What you might not know, however, is that a great deal of 70s music, particularly 70s punk, owes a lot not to the rock gods of the 60s, but the original rock 'n roll pioneers of the 50s, who charted with simple riff-based rock that built off of catchy hooks and simple themes. When the punks of the 70s adapted said music, the biggest changes were not in instrumental structure, but in tone, particularly with the growth of the more sophisticated, significantly darker elements of post-punk in the end of 70s. And combined with the rise and fall of disco at the end of that decade as well (which manifested in a very different way in northern England, and didn't collapse with the same explosion as it did in the US), the last few years of the 70s were characterized by extreme turbulence in the music scene until the second British Invasion began with new wave.

So what on earth does any of this have to do with Franz Ferdinand? Well, this, very simply: if we are looking to find a band that somehow absorbed all of the influences, sounds, and tone of the late 70s and then fused them into an album, I'd point at Right Thoughts, Right Words, Right Action by Franz Ferdinand. It is an album that feels distinctly of a different time, and yet could never have existed in that time due to the schisms between the various genres - which makes the pop fusion that exists on this album singularly unique.

And what's best about it is that all of the best trends of these fused genres rose to the top on this album. The simplistic and irresistible hooks that are way too catchy for their own damn good, the harder, riff-driven guitar, the bass track that sounds appropriated from the funk/disco studio next door, the twisted keyboard effects and production that were appropriated straight from the post-punk scene (I could have sworn I heard a theremin on 'Brief Encounters'), and Alex Kapranos' delivery which toes the line between being a punk shout, a funk-soul inspired yelp, or a full-fledged theatrical explosion in the vein of Queen (I'm convinced that if you fused Alex Kapranos and Nate Ruess of fun. together, you'd get a new Freddie Mercury). Hell, there are even fragments of psychedelia that feel reminiscent of the collapse of prog-rock (to say nothing of the undercurrent of paranoia that seems to creep through some tracks that feels very much analogous to The Wall-era Pink Floyd). And while all previous Franz Ferdinand albums have had these elements in some way, shape, or form, only this album feels like it is grandiose enough to pull it all off.

Now, I'll be the first to admit that at points, it's a bit messy and it doesn't always click together quite as well as it should. 'Bullet' is a loud pop-punk number that has a distinctive 50s vibe, but it doesn't have the tightness or control to come together as well as it could (plus Alex Kapranos' upper-range has always been shaky). And 'The Universe Expanded' takes a rather bleak post-punk opening complete with hazy guitars and some surprisingly disturbing lyrics and then tries to marry it to an upbeat chorus that doesn't quite gel.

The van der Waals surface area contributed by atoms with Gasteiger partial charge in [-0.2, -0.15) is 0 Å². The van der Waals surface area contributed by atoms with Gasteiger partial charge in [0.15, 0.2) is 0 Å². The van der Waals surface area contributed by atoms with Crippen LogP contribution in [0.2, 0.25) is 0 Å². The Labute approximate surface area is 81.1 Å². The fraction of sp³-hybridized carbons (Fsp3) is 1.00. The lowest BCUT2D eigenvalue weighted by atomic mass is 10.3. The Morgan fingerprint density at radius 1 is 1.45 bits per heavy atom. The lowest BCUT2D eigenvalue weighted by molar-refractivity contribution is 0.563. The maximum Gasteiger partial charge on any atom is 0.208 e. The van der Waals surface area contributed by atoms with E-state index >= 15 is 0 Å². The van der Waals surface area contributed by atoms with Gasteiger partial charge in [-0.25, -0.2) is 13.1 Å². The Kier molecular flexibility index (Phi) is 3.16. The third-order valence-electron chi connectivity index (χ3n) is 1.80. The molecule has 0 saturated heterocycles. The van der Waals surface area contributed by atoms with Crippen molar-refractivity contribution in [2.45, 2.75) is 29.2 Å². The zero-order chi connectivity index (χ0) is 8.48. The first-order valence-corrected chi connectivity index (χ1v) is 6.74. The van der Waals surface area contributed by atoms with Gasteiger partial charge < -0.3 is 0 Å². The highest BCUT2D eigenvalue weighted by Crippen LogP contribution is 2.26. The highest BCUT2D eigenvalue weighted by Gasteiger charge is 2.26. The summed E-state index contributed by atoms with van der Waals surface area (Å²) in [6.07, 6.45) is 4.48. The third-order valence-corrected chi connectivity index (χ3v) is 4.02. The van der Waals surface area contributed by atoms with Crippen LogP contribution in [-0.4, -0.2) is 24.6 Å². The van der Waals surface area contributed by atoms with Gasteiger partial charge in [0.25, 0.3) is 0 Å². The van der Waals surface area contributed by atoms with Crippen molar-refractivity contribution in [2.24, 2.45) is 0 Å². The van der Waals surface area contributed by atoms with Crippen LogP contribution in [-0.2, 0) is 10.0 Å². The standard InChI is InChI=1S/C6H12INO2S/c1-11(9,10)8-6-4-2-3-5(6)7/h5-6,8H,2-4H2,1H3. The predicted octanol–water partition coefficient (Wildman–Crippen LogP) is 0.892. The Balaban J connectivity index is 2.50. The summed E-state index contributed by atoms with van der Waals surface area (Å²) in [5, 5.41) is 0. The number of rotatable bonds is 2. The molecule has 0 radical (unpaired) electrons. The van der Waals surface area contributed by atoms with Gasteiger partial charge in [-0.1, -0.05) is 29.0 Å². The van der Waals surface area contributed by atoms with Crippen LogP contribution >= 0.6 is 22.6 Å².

So what about those lyrics? Well, if there was a band that I think analyzing the lyrics is stepping in the wrong direction, Franz Ferdinand would be at the top of that list, mostly because it's tricky to tell which level of wry, bitter sarcasm the band is operating on, particularly on tracks like 'Treason! Animals' or 'Goodbye Lovers And Friends'. Part of the problem is that with a more theatrical style, it's tougher to convey subtleties like irony without telegraphing the punchline, but for the most part, Franz Ferdinand are witty enough songwriters that trust that their audience will get the point. But for the most part, it's easy enough to take Franz Ferdinand at face value, because their talent for writing sex-stained, coked-out pop anthems about being young, brash, and having a good time is fortunately still here, even if the technical songwriting isn't quite as razor-sharp as it was on their opening two albums.  Alex Kapranos has come out describing one of the underlying themes as 'the cynic's search for optimism and the sceptic's search for a manual', which definitely comes across in the straightforward earnestness tempered by sarcasm that seems to fill the first half of the album, and be completely subsumed by knowing, willful delusion on the second half.

And what I will note is an undercurrent of paranoia that seems to bubble beneath the surface for most of the album, a stark realization that the party has to end or that things might very quickly escalate into something darker or more unsettling, the underbelly to the constant hunt for something to believe in. 'Evil Eye', 'Treason! Animals', 'The Universe Expanded', 'Brief Encounters', even 'Fresh Strawberries' seem very much aware that their wild youthful indiscretions might have darker consequences or might come to a grim end, and it adds a real hidden edge to their material that could undercut one's enjoyment (a theme echoed by the eerie post-punk elements). But then the album ends with 'Goodbye Lovers and Friends', which goes out with pomp and rock star swagger that wouldn't be out of place on a Queen track, complete with the lyrical lie 'I don't play pop music, no / I hate pop music'. But the hilarious thing about the song is that the obvious lies are played with such winking insincerity that they undercut the faux rock star pretentiousness and presents a bizarrely optimistic scenario where we're expected to laugh at all of that grimy darkness - and to be honest, I'm not sure Franz Ferdinand properly earns that sort of ending.

So I guess that's where I'll probably come down on Right Thoughts, Right Words, Right Action - a very, very strong album with a lot of character and personality, but a few missteps that don't quite manage to make the album a true classic. If you're a fan of Franz Ferdinand you'll love this album, particularly if you have any affection at all for all of the music of the late 70s. Yeah, it's a little ridiculous and kind of campy that way late 70s music that went over the top tended to be, but it's well-balanced by sharp songwriting and never crosses the line into outright silliness. And as a modern indie pop rock album, you'd be hard-pressed to find one better.

Yeah, I said pop. I don't mean it as an insult, and from what I've read in interviews, Alex Kapranos doesn't think it is either, so sod off and let them play.